'You could not have had this story unless Sharon had passed on, and was not around anymore,' James Duff tells EW
Each product we feature has been independently selected and reviewed by our editorial team. If you make a purchase using the links included, we may earn commission.
  • TV Show
  • TNT

Major Crimes has closed its final case.

The TNT procedural, after a run that exceeded more than 100 episodes, capped its sixth and final season by bringing series villain Phillip Stroh back for one last time, and by forcing those left in the department’s Major Crimes Division to move on without their Commander, Sharon Raydor (Mary McDonnell), who shockingly died four episodes earlier.

Raydor’s death casts a long shadow over the events of Major Crimes‘ climax, a feeling which was very much by design. As creator James Duff explains, the arc of the show was such that its captain needed to die after leading our heroes into the final battle, without being there to see it through herself. It’s only fitting that Stroh (Billy Burke), whose existence dates back to the earlier days of The Closer, was the final adversary.

Credit: TNT

For Duff, the end of Major Crimes, a spin-off of the Emmy-winning (and also long-running) The Closer, marks the end of a 14-year-ride. The creator broke down the final season of the TNT drama with EW: Why he killed off Raydor and when he decided to do so, what it meant for the rest of the show, and how he feels about exactly where the series landed before cutting to black for the last time. Read on below for our full interview.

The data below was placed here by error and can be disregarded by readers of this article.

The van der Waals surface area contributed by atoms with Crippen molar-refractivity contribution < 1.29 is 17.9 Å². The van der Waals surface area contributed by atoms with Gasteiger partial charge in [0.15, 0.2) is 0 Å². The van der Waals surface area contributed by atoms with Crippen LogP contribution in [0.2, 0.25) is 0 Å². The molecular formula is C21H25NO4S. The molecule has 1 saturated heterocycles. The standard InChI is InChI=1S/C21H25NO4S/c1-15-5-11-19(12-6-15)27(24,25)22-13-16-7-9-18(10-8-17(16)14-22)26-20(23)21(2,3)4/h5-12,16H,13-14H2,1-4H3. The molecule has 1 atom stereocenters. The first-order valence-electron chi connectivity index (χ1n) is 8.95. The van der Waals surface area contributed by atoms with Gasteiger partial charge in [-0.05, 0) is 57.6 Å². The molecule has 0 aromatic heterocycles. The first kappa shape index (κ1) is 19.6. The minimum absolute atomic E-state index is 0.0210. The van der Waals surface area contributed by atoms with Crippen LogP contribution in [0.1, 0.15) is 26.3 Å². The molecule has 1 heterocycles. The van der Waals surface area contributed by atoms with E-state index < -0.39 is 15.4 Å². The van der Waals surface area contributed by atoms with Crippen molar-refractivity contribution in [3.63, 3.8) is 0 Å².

ENTERTAINMENT WEEKLY: Since we last spoke, quite a bit has happened!

JAMES DUFF: Yeah. [Laughs]

Let’s start with the big question: Why did you decide to kill off your protagonist several episodes before finishing your show?

There were a ton of reasons. Let me start with the creative reasons: I have an actor in a leading role who has been nominated for two Academy Awards, and I wanted to give her something extraordinary to play. She did an amazing job. She knocked it out of the stratosphere. Also, we knew we were not going to be back because of the way the network had treated us. Well, we had no idea they were going to cancel us before we even aired; that was a huge surprise. Not because we didn’t know that they were going to do it — it’s just that we didn’t know they were going to do it then. There was a chance, actually, that they could’ve ordered more episodes after we finished the run, and we didn’t want that to happen either. We knew the show was finished even though that has not been announced. This is what would have happened: Mary would have been trapped inside our show after it had literally died, and she would not be offered work. She’s a mature artist. I wasn’t going to put her on the shelf and hold her there just to see if something would happen on some wild hope. We accepted our fate.